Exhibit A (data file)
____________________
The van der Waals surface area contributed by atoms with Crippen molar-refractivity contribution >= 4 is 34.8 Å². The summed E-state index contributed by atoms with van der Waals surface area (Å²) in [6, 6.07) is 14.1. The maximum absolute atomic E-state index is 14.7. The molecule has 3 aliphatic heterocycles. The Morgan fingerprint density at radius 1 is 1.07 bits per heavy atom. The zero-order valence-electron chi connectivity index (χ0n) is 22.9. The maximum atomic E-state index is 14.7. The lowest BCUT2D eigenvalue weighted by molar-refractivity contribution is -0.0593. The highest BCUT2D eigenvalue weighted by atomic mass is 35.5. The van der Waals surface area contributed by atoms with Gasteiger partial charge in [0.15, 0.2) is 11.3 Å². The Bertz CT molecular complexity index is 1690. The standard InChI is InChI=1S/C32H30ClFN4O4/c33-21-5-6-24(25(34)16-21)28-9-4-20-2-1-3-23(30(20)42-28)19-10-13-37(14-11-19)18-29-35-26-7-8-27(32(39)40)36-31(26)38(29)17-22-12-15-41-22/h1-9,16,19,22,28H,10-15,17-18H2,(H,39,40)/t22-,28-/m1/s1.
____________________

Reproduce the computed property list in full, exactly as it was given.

The van der Waals surface area contributed by atoms with Crippen molar-refractivity contribution >= 4 is 34.8 Å². The summed E-state index contributed by atoms with van der Waals surface area (Å²) in [6, 6.07) is 14.1. The maximum absolute atomic E-state index is 14.7. The molecule has 3 aliphatic heterocycles. The Morgan fingerprint density at radius 1 is 1.07 bits per heavy atom. The zero-order valence-electron chi connectivity index (χ0n) is 22.9. The maximum atomic E-state index is 14.7. The lowest BCUT2D eigenvalue weighted by molar-refractivity contribution is -0.0593. The highest BCUT2D eigenvalue weighted by atomic mass is 35.5. The van der Waals surface area contributed by atoms with Gasteiger partial charge in [0.15, 0.2) is 11.3 Å². The Bertz CT molecular complexity index is 1690. The standard InChI is InChI=1S/C32H30ClFN4O4/c33-21-5-6-24(25(34)16-21)28-9-4-20-2-1-3-23(30(20)42-28)19-10-13-37(14-11-19)18-29-35-26-7-8-27(32(39)40)36-31(26)38(29)17-22-12-15-41-22/h1-9,16,19,22,28H,10-15,17-18H2,(H,39,40)/t22-,28-/m1/s1.